Every time in this market, we needed to buy the breakdown. This time it didn't hold.
I've been whipsawed these last few days, and that normally happens at turning points.
So it's time for a skeptical viewpoint from Richard Russell:
October 29, 2009 -- "Struggling business owners and millions of unemployed Americans may not believe it, but the government expects to report today that the US economy turned a corner and resumed growth in the third quarter in what would mark the end to the worst recession since World War II." -- from the front page of today's Los Angeles Times
The recent weakness in the stock market has an important significance. The weakening market implies that the Obama administration is failing to halt or reverse the primary bear trend. If the Bernanke-Geithner-Obama team fails to halt the bear market, it means that the forces of world deflation will dominate. This is the reason why gold declines when the stock market weakens or declines.
We are now watching one of two possibilities. The frustrating part of it is that at this time there is absolutely no way of knowing which of the two scenarios is the correct one. Personally, I favor the first scenario which I will now describe.
(1) The primary trend of the stock market and the economy remains bearish. The advance from the March lows represents a correction or a rally in the bear market. The rally now appears to be in trouble. In fact, the rally may now be in the process of topping out. If this is indeed a rally in a continuing bear market, then in due time the Dow and the majority of stocks will decline and violate their March lows. If both the Industrials and Transports violate their March lows, it will be a signal that the primary bear market has been reconfirmed. However, if both Averages decline, and then rise to new highs, this will be a very bullish indication. It will be a sign that I have been wrong, and that we are probably in a bull market.
(2) This is the second possible scenario. A bull market started from the March lows, and the advance from the March lows was the first leg of a new bull market. The first leg of the new bull market may now be in the process of topping out. If so, we will have to monitor the decline very carefully. If the decline develops into a secondary reaction and then halts, what comes next is crucial. Following the decline, if both Averages then head higher and break out to new highs, we will know that we are in a new bull market.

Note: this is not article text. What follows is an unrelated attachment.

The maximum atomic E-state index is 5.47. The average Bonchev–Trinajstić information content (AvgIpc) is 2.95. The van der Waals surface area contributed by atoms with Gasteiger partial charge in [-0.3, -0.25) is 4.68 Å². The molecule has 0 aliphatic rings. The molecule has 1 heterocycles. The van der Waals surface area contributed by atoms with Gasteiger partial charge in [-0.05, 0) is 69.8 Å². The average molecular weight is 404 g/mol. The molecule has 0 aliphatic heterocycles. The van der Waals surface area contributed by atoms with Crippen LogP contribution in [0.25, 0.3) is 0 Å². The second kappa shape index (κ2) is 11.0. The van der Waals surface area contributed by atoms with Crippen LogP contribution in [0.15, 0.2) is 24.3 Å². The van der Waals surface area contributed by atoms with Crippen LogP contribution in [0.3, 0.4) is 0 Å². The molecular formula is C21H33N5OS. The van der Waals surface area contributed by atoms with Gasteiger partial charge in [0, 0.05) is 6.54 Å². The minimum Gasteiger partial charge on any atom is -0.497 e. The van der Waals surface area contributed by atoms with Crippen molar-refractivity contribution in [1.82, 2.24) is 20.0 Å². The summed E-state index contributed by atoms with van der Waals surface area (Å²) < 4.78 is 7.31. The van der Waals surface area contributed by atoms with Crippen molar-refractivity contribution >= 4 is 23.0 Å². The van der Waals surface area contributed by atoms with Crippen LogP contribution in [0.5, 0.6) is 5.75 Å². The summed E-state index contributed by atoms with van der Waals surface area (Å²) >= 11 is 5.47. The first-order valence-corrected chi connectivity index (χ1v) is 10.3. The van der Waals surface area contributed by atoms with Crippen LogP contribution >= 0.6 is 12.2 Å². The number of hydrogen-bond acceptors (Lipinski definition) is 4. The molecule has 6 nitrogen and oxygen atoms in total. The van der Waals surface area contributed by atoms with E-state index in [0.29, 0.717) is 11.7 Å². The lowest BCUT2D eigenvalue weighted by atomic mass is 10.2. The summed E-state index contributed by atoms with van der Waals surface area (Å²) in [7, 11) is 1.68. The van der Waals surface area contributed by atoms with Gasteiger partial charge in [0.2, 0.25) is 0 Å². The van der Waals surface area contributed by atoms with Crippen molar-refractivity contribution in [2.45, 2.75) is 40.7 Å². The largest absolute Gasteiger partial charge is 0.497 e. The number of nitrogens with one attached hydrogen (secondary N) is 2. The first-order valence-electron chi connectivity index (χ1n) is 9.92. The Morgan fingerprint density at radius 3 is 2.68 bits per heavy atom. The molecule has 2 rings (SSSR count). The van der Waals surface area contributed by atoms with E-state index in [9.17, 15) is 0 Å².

I might add that either way, if the market now declines substantially, I think it will have the effect of turning investors and consumer sentiment even more fearful than it presently is. In which case, consumers will cut back even more on their buying and at the same time boost their desire to save and reduce their debts.
Admittedly, the first scenario would be a disaster. The disaster would be -- if the entire advance from the March low were to be wiped out. That would mean that we've been in a primary bear market all along, and that the advance from the March low was simply an upward correction in an ongoing bear market. If so, then it's just a matter of time before the Dow and a majority of stocks break below the March lows, in which case the bear market would be in full force again.
If the first scenario comes to pass, this would be a disaster, but we must deal what the market gives us. A violation of the March lows by both Industrials and Transports would mean that really hard times lie ahead and that deflation will dominate the US and probably the rest of the world. Furthermore, it would mean that all the trillions that the Obama administration has spent have gone for naught.
I've said all along that no force or no amount of money can halt or reverse the primary trend, in this case the bear trend. Ben Bernanke, a student of the Great Depression, was certain that an unlimited flood of money ("quantitative easing") could turn deflation into inflation. and halt the bear market. So far, all Bernanke's money flood has accomplished is to load the US with the greatest amount of debt taken on by any nation in human history (the law of unintended consequences).